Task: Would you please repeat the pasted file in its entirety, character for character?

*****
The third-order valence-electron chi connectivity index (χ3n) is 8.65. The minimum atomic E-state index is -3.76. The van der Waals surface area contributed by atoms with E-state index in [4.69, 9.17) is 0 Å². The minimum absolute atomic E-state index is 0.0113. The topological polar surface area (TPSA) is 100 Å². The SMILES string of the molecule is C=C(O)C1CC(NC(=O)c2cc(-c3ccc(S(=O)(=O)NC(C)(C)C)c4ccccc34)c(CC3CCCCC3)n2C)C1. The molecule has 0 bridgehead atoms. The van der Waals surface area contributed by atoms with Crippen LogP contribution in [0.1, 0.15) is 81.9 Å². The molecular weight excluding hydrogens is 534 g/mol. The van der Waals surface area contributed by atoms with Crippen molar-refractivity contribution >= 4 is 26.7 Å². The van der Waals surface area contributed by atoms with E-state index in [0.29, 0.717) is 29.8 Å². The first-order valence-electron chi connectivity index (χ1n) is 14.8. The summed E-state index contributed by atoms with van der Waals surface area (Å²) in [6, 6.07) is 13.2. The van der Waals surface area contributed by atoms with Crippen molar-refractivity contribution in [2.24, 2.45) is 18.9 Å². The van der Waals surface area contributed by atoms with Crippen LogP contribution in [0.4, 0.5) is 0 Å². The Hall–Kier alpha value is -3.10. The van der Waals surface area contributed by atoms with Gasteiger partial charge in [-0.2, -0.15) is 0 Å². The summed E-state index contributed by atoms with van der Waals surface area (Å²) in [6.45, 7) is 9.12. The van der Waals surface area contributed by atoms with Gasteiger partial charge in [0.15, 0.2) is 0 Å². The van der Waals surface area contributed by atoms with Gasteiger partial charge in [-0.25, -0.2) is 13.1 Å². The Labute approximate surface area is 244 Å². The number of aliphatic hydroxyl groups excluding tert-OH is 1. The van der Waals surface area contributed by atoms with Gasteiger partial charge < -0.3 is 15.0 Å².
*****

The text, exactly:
The third-order valence-electron chi connectivity index (χ3n) is 8.65. The minimum atomic E-state index is -3.76. The van der Waals surface area contributed by atoms with E-state index in [4.69, 9.17) is 0 Å². The minimum absolute atomic E-state index is 0.0113. The topological polar surface area (TPSA) is 100 Å². The SMILES string of the molecule is C=C(O)C1CC(NC(=O)c2cc(-c3ccc(S(=O)(=O)NC(C)(C)C)c4ccccc34)c(CC3CCCCC3)n2C)C1. The molecule has 0 bridgehead atoms. The van der Waals surface area contributed by atoms with Crippen LogP contribution in [0.1, 0.15) is 81.9 Å². The molecular weight excluding hydrogens is 534 g/mol. The van der Waals surface area contributed by atoms with Crippen molar-refractivity contribution >= 4 is 26.7 Å². The van der Waals surface area contributed by atoms with E-state index in [0.29, 0.717) is 29.8 Å². The first-order valence-electron chi connectivity index (χ1n) is 14.8. The summed E-state index contributed by atoms with van der Waals surface area (Å²) in [6, 6.07) is 13.2. The van der Waals surface area contributed by atoms with Crippen molar-refractivity contribution in [2.24, 2.45) is 18.9 Å². The van der Waals surface area contributed by atoms with Crippen LogP contribution in [0.4, 0.5) is 0 Å². The Hall–Kier alpha value is -3.10. The van der Waals surface area contributed by atoms with Gasteiger partial charge in [-0.2, -0.15) is 0 Å². The summed E-state index contributed by atoms with van der Waals surface area (Å²) in [6.45, 7) is 9.12. The van der Waals surface area contributed by atoms with Gasteiger partial charge in [0.15, 0.2) is 0 Å². The van der Waals surface area contributed by atoms with Gasteiger partial charge in [-0.25, -0.2) is 13.1 Å². The Labute approximate surface area is 244 Å². The number of aliphatic hydroxyl groups excluding tert-OH is 1. The van der Waals surface area contributed by atoms with Gasteiger partial charge < -0.3 is 15.0 Å².